Frondaie’s works tend to revolve around love – or perhaps the yearning for love – and its effects on human relationships and social behavior. Scholars of his work have attributed this theme to two events that profoundly affected the author at a young age: the death of his mother when he was 17, followed a few months later by that of his first love. As a result of these traumas, he was forever haunted by the fear of losing those he loved.[1]

In 1948, Frondaie died of a heart attack in Vaucresson, a residential suburb of Paris, in the home he shared with Maria Favella. He was 64. Favella then took over the reins of the Théàtre de l’Ambigu, and proved to be a savvy businesswoman. After Frondaie’s death, she bequeathed his archives to his beloved city of Arcachon.[1]

Selected bibliographyEdit

NovelsEdit

  • 1907 : Les Fatidiques, Edition du « Monde Illustré ».
  • 1909 : Tu seras roi, Librairie des Annales.
  • 1911 : Contes Réels et Fantaisistes, Edition du « Monde Illustré ».
  • 1925 : L'Homme à l'Hispano, Editions le Festin.
  • 1926 : L'Eau du Nil, Editions Emile-Paul Frères.
  • 1928 : Deux fois vingt ans, Plon.
  • 1929 : La Côte des Dieux, Editions Emile-Paul Frères.
  • 1929 : Auprès de ma blonde..., Editions Emile-Paul Frères.
  • 1930 : Béatrice devant le désir, Editions Emile-Paul Frères.
  • 1931 : Le Voleur de femmes, Editions Emile-Paul Frères.
  • 1931 : Iris perdue et retrouvée, Editions Emile-Paul Frères.
  • 1932 : Zigoël, Editions Emile-Paul Frères.
  • 1933 : De l'Amour à l'Amour, Editions Emile-Paul Frères.
  • 1933 : La femme de Iakof, Editions Emile-Paul Frères.
  • 1934 : Isabelle et les préjugés, Editions Baudinière.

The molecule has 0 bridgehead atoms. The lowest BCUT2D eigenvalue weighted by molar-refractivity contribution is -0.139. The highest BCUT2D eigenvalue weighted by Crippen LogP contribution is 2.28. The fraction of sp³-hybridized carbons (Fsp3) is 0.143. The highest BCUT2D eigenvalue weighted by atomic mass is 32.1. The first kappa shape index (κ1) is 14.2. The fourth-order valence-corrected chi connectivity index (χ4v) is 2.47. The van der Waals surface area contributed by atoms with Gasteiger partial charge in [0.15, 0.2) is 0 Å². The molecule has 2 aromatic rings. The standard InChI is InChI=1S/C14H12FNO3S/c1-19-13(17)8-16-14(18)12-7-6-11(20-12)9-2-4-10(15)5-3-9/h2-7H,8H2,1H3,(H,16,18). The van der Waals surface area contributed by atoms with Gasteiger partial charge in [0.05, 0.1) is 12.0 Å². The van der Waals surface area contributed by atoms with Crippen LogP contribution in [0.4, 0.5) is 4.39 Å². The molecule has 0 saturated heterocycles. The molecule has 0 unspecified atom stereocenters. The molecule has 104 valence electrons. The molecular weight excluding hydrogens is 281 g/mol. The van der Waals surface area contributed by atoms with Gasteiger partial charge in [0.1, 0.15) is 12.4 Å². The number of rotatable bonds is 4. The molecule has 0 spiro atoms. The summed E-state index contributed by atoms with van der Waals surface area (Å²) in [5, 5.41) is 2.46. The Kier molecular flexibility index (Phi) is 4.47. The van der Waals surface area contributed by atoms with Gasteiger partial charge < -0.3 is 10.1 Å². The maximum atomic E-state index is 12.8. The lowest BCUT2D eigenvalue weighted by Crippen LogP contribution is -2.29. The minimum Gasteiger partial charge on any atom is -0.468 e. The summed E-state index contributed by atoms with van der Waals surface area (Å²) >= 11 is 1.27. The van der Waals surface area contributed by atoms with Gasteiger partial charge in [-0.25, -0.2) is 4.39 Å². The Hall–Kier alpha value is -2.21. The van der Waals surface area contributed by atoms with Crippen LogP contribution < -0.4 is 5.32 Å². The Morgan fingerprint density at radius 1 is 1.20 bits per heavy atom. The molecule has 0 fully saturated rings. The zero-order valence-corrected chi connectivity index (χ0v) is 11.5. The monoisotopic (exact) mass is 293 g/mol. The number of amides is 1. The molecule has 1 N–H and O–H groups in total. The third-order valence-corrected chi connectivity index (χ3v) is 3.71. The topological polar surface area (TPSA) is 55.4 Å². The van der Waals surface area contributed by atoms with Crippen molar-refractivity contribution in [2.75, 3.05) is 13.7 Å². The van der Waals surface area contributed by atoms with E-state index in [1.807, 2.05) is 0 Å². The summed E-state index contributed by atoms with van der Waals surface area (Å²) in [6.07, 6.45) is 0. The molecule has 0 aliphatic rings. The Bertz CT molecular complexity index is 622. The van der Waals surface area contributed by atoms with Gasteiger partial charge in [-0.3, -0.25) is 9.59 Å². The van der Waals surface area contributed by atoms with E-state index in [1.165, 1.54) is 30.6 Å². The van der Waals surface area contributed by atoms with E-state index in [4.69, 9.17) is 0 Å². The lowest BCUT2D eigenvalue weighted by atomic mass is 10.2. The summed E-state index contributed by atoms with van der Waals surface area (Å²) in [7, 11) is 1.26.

• 1934 : Cette femme qui fut divine..., Editions Baudinière.
  • 1935 : Quand le diable s'en mêle..., Editions Baudinière.
  • 1935 : Le Lieutenant de Gibraltar, Editions Baudinière.
  • 1935 : Le Lieutenant de Gibraltar, Librairie Plon.
  • 1936 : Port-Arthur, Librairie Plon.
  • 1938 : Le Volontaire, Librairie Plon.
  • 1941 : Ce que Bodley m'a ranconté, Librairie Plon.
  • 1942 : Montmartre, Editions Baudinière.

TheaterEdit

Performances
Editions
  • 1907 : Rose Flamberge, Librairie Paul Ollendorff.
  • 1911 : Montmartre, Librairie Charpentier et Fasquelle. Eugène Fasquelle, éditeur.
  • 1911 : La Femme et le Pantin (in collaboration with Pierre Louÿs), Librairie des Annales.
  • 1913 : Blanche Câline, La Petite Illustration.
  • 1913 : L'Homme qui assassina (based on a novel by Claude Farrère), Librairie Paul Ollendorff.
  • 1914 : Aphrodite (based on a novel by Pierre Louÿs), Fontemoing & Cie.
  • 1915 : Colette Baudoche (based on a novel by Maurice Barrès), Emile-Paul Frères, éditeur.
  • 1916 : Le Crime de Sylvestre Bonnard (based on a novel by Anatole France), Les Annales.
  • 1920 : La Maison cernée, Librairie Théâtrale.
  • 1921 : L'Appassionata, Librairie Théâtrale Artistique et Littéraire.
  • 1921 : La Bataille (based on a novel by Claude Farrère), Librairie Théâtrale.
  • 1922 : Le Reflet, La Petite Illustration.
  • 1923 : L'Insoumise, Librairie Théâtrale.
  • 1924 : La Gardienne, L'Illustration.
  • 1926 : La Menace, Librairie Théâtrale.
  • 1928 : Les Amants de Paris L'Illustration.
  • 1928 : L'Homme à l'Hispano.

PoetryEdit

  • 1907: Les Pierres de Lune. Les Bijoux de la morte. Quelques cailloux, Librarie Paul Ollendorff.
  • 1916: Le prélude aux poèmes du Coq
  • 1918: La Nuit sur le Rhin

FilmographyEdit

ReferencesEdit

  1. ^ a b c d e f g Bjawi-Levine, Laure: Postface à L'Homme à l'Hispano, Editions le Festin (2011), Bordeaux.

External linksEdit